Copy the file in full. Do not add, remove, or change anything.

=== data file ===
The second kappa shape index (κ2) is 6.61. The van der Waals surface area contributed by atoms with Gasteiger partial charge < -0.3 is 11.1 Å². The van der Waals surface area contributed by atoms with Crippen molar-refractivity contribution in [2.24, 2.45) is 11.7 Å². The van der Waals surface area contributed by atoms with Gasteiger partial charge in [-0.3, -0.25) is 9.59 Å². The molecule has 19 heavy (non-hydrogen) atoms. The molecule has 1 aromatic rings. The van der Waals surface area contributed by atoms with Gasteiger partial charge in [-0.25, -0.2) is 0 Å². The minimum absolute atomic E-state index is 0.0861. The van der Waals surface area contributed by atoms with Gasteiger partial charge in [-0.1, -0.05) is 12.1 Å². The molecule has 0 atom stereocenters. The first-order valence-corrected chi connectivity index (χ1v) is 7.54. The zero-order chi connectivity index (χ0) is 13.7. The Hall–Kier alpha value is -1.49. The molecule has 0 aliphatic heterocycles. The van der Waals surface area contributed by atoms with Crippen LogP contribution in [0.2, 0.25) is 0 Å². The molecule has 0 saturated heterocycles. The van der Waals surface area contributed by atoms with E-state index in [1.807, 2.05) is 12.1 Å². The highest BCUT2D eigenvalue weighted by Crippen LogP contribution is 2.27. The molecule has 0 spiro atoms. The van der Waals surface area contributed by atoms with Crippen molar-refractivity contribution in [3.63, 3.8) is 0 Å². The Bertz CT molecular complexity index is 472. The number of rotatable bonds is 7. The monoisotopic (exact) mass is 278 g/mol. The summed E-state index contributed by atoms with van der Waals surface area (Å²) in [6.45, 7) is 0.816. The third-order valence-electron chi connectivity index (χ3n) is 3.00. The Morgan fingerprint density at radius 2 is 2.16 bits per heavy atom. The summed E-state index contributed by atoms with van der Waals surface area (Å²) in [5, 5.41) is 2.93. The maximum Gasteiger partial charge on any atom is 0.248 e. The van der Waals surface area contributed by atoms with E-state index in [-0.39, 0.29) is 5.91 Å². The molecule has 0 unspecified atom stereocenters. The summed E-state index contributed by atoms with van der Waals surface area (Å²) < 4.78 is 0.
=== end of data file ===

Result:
The second kappa shape index (κ2) is 6.61. The van der Waals surface area contributed by atoms with Gasteiger partial charge < -0.3 is 11.1 Å². The van der Waals surface area contributed by atoms with Crippen molar-refractivity contribution in [2.24, 2.45) is 11.7 Å². The van der Waals surface area contributed by atoms with Gasteiger partial charge in [-0.3, -0.25) is 9.59 Å². The molecule has 19 heavy (non-hydrogen) atoms. The molecule has 1 aromatic rings. The van der Waals surface area contributed by atoms with Gasteiger partial charge in [-0.25, -0.2) is 0 Å². The minimum absolute atomic E-state index is 0.0861. The van der Waals surface area contributed by atoms with Gasteiger partial charge in [-0.1, -0.05) is 12.1 Å². The molecule has 0 atom stereocenters. The first-order valence-corrected chi connectivity index (χ1v) is 7.54. The zero-order chi connectivity index (χ0) is 13.7. The Hall–Kier alpha value is -1.49. The molecule has 0 aliphatic heterocycles. The van der Waals surface area contributed by atoms with Crippen LogP contribution in [0.2, 0.25) is 0 Å². The molecule has 0 saturated heterocycles. The van der Waals surface area contributed by atoms with E-state index in [1.807, 2.05) is 12.1 Å². The highest BCUT2D eigenvalue weighted by Crippen LogP contribution is 2.27. The molecule has 0 spiro atoms. The van der Waals surface area contributed by atoms with Crippen molar-refractivity contribution in [3.63, 3.8) is 0 Å². The Bertz CT molecular complexity index is 472. The number of rotatable bonds is 7. The monoisotopic (exact) mass is 278 g/mol. The summed E-state index contributed by atoms with van der Waals surface area (Å²) in [6.45, 7) is 0.816. The third-order valence-electron chi connectivity index (χ3n) is 3.00. The Morgan fingerprint density at radius 2 is 2.16 bits per heavy atom. The summed E-state index contributed by atoms with van der Waals surface area (Å²) in [5, 5.41) is 2.93. The maximum Gasteiger partial charge on any atom is 0.248 e. The van der Waals surface area contributed by atoms with E-state index in [-0.39, 0.29) is 5.91 Å². The molecule has 0 unspecified atom stereocenters. The summed E-state index contributed by atoms with van der Waals surface area (Å²) < 4.78 is 0.